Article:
In a cooperative effort expected to reduce energy consumption, air pollution and costs, Kaiser Permanente Hospital-Orange County has begun operating a high-tech, natural gas fuel cell that will provide electricity and heat to its medical center on Lakeview Avenue.
The fuel cell, provided to the hospital by Southern California Gas Co. for a 20-year pilot program, is expected to generate 10% of the medical center's electricity and more than 90% of the thermal energy it needs for heating and supplying hot water, said hospital administrator Jerry McCall.
Kaiser Permanente's use of the new technology was announced Monday in a ceremony at the hospital.
"It's part of our environmental awareness program," McCall said. "We're trying to do things as an organization to improve the environment."
McCall said the fuel cell is expected to save the hospital $1.4 million over 10 years.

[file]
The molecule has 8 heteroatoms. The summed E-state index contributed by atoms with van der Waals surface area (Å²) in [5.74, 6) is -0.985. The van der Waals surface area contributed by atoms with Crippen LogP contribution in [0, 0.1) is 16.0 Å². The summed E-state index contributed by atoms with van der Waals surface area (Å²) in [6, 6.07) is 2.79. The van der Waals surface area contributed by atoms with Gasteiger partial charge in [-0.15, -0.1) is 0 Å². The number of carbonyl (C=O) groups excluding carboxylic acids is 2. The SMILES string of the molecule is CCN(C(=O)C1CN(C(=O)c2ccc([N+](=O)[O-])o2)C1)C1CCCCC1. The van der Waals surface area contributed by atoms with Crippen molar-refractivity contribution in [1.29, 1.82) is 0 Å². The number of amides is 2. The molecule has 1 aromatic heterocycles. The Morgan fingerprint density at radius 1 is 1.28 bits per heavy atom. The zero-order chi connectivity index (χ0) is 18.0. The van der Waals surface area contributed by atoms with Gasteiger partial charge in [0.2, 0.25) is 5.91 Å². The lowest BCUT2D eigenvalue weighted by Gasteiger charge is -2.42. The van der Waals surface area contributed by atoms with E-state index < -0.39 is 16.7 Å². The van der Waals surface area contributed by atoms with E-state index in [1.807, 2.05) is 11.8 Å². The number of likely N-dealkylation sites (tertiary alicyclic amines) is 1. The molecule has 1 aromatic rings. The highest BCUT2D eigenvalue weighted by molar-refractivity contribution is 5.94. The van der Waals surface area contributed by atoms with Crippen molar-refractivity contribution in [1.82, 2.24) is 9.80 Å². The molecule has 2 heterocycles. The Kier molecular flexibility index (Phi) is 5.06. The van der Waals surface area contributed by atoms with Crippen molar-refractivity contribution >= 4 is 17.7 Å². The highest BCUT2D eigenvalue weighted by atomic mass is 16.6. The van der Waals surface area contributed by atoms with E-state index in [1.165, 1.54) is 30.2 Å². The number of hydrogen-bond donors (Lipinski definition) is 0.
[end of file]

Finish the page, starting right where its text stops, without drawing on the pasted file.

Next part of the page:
Kaiser Permanente is the first hospital to use a fuel cell in the Western United States, officials said. Two other fuel cells in Orange County are operating at the Hyatt Regency Irvine and Kraft Foods in Buena Park.
The fuel cell operates like a giant battery, producing electricity and thermal energy virtually pollution free with no combustion. It extracts hydrogen from the natural gas and then combines that hydrogen with oxygen in an electrochemical reaction that produces electricity and heat.
The fuel cell, which produces 200 kilowatts, is more than twice as energy-efficient as conventional electric generation, officials said. And, McCall added, it is much cleaner. While conventional electric generation of 200 kilowatts would produce about 100 parts per million of air-polluting emissions, the fuel cell has emissions of just 1 part per million, he said.
Costing $600,000, the unit is made by International Fuel Cell, a subsidiary of United Technologies in South Windsor, Conn.